Blue and Gold Illustrated

August 2017

Blue & Gold Illustrated: America's Foremost Authority on Notre Dame Football

Issue link:

Contents of this Issue


Page 5 of 63

6 AUGUST 2017 BLUE & GOLD ILLUSTRATED BY LOU SOMOGYI T hree Notre Dame teams took to the collegiate version of the "waiver wire" like never before in its history when summer school began June 19. Six transfers in the three most visible or followed sports at the school were welcomed into the fold: • The Fighting Irish football team added Arizona State wide receiver Cameron Smith as a 2017 graduate transfer and sophomore safety Alohi Gilman from Navy, who will have three years of eligibility remaining from 2018‑20 after sitting out 2017 per NCAA undergraduate transfer rules. They join wide receiver Freddy Canteen, who graduated from the University of Michigan in the spring after announcing earlier in the year that he would not use his final two years of eligibility with the Wolver‑ ines. Like Smith, he will be eligible this year. • Head coach Mike Brey's men's basketball program added 6‑11, 207‑pound UConn forward Juwan Durham, a sophomore who will have three years of eligibility remaining after sitting out the 2017‑18 campaign. • Finally, 2017 Naismith Hall of Fame inductee Muffet McGraw this year will have her first two transfers in her 31 years at Notre Dame. Earlier this year it was announced that Stanford graduate point guard Lili Thompson, a two‑time All‑Pac‑12 selection, would use her final season at Notre Dame in 2017‑18 to replace four‑year starter Lindsay Allen. Then in June, McGraw and Co., added 6‑4 junior post and Nebraska transfer Jessica Shepard, a two‑time All‑Big Ten choice, to its 2017‑18 ros‑ ter, although she is slated to sit out this season per NCAA undergradu‑ ate transfer rules. UNWRITTEN RULE Once upon a time, there was an un‑ written rule that "Notre Dame does not take transfer athletes." That wasn't necessarily true, espe‑ cially after World War II with some football players such as College and Pro Football Hall of Fame inductee George Connor, who originally played at Holy Cross his first two years and then was a stalwart on Frank Leahy's 1946 and 1947 national champions. Under president Rev. Theodore Hesburgh C.S.C.'s administration (1952‑87), though, there was a gen‑ eral practice about not taking trans‑ fer student‑athletes, although a few exceptions were made along the way. Fullback Larry Moriarty (1980‑82), who would play nearly a decade in the NFL, was admitted from a Cali‑ fornia junior college partly because his family had a long history at Notre Dame. Tight end Ricky Gray (1982‑84), a former Parade All‑Amer‑ ican, transferred from Clemson but first had to bolster his academic tran‑ script at Holy Cross College, across the street from Notre Dame. Flanker Pat Eilers, also a future NFL player, came from Yale as a walk‑on in 1986. His family also had a history with the Fighting Irish, and academic excellence was not an issue while coming from the Ivy League. During the Ara Parseghian and Dan Devine eras from 1964‑80, it also was generally accepted that because Notre Dame was so strong in football with its recruiting and overall appeal — a 148‑33‑5 record (.809 winning percentage), three consensus national titles, several other near misses and 12 top‑10 finishes — it didn't need to resort to transfers and redshirts. That was for the weaker schools trying to level the playing field. TIMES CHANGE Back in his era, Irish basketball coach Digger Phelps (1971‑91) also had a philosophical opposition to taking transfers because he thought UNDER THE DOME TRANSFER(S) OF POWER Notre Dame welcomes newcomers from other schools Former Michigan wide receiver Freddy Canteen is one of three transfers the Irish football program has added in 2017. PHOTO BY LON HORWEDEL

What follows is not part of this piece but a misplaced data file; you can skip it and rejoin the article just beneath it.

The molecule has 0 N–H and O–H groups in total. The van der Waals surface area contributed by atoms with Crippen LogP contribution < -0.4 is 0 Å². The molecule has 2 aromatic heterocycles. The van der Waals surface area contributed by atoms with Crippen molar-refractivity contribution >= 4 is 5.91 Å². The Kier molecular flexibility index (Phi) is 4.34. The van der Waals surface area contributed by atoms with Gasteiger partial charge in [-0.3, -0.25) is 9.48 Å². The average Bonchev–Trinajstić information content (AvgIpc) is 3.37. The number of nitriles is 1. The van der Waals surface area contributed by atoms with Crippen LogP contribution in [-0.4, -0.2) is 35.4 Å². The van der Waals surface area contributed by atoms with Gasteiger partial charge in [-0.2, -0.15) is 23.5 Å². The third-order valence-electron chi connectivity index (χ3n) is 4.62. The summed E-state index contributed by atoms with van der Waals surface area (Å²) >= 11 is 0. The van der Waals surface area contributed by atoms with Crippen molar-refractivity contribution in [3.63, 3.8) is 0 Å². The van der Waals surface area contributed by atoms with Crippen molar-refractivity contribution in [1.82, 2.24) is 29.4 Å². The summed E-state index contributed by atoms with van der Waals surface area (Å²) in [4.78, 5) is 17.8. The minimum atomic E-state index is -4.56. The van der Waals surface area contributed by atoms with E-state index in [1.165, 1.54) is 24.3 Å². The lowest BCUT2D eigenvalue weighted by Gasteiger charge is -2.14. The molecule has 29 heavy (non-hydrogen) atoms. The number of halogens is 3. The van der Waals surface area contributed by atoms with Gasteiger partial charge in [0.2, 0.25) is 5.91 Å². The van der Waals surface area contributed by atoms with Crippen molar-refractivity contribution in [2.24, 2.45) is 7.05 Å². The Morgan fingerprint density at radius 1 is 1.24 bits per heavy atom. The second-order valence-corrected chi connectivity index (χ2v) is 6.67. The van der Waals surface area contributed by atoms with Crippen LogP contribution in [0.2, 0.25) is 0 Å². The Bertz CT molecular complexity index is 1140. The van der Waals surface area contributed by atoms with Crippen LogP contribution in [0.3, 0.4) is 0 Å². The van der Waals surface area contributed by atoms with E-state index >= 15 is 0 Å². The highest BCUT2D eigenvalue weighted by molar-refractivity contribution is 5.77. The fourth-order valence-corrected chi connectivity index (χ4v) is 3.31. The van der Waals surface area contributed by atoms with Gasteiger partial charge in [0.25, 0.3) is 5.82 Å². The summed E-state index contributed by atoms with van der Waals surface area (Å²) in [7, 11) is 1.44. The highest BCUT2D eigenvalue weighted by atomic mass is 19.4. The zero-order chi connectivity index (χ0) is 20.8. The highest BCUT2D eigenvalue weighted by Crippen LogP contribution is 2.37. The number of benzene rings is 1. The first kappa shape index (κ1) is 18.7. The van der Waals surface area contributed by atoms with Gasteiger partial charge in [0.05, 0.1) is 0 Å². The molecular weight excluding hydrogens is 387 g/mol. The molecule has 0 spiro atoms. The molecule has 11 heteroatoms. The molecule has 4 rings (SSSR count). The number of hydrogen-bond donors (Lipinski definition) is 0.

Articles in this issue

Archives of this issue

view archives of Blue and Gold Illustrated - August 2017